I think one of the most often overlooked areas (and most IMPORTANT) of teaching/coaching is being an adaptive teacher/coach.
In my eyes a "good" coach must be willing to adapt not only his playbook but his own coaching personality, not just year to year but from kid to kid.
There are a great number of personality types for kids, and this must be dealt with by being able to communicate with/to them in different ways. I think one of my greatest strengths as a coach is my ability to deal with, relate to, and speak with the kids. This may stem from my closer proximity in age compared to most of the guys i coach with, or maybe it is just my personality. Either way I have always felt I can connect to the kids.
A teacher once told me that what makes a coach a GREAT coach isn't when a kid listens to you, or fears you, it is when a kid WANTS to do good for YOU. This message struck me and has stayed with me. Many coaches motivate by screaming, yelling, and wagging there finger, but does this make the kid play hard for you, to do well in your eyes? Or is he playing to not get yelled at anymore?
I often see coaches locked into one personality type, either stern, unfriendly, dictator style, some are screamers, some are too nice, an effective, adaptive coach can do it all.
I know for example, there are some kids I can yell at, that yelling motivates them and pushes them to excel, while there are others that if I yelled at them in the same way simply couldn't handle it. They need to be pulled aside, talked to more calmly, and they will be more successful. Some kids self implode with the pressure/fear that comes from the yelling, and some kids just can not be yelled at, they shut you out, and quit on you.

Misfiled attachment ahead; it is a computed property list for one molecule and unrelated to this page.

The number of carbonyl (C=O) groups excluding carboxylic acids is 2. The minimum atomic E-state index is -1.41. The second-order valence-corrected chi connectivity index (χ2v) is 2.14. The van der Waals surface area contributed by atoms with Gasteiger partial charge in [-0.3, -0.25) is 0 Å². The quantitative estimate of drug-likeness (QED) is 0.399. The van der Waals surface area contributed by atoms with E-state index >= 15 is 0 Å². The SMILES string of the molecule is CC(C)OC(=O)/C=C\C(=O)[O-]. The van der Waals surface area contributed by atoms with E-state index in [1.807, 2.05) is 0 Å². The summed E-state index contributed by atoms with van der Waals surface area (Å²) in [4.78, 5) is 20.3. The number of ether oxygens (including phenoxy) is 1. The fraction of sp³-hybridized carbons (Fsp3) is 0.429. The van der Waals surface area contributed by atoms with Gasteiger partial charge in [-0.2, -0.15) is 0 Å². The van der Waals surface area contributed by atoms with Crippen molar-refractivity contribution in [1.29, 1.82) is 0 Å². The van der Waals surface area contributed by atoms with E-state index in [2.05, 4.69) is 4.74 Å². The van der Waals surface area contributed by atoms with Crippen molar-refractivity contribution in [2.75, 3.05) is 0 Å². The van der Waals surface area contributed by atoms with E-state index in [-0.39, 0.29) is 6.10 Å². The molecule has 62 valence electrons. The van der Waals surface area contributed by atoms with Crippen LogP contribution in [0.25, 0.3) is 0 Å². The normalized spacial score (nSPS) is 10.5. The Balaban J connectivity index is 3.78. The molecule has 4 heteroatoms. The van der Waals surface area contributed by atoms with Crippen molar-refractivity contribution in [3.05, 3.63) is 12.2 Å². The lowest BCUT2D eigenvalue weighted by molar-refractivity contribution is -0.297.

As a coach, we must learn our kids, just as we ask them to learn our playbooks. Better understanding how each kid works, thinks, and learns will only increase your ability to coach them up to reaching their full potential.
This isn't true of just football either. I have been a Varsity HC in both boys and girls volleyball.
My knowledge of volleyball is basic at best, but I have had a relatively great amount of success in volleyball because I understand how to motivate my kids and get the most out of them at practice and in games.
If what you do works for you that is fine, but everything I have written above I truly believe in and I think it is something we as coaches all need to look ourselves in the mirror about.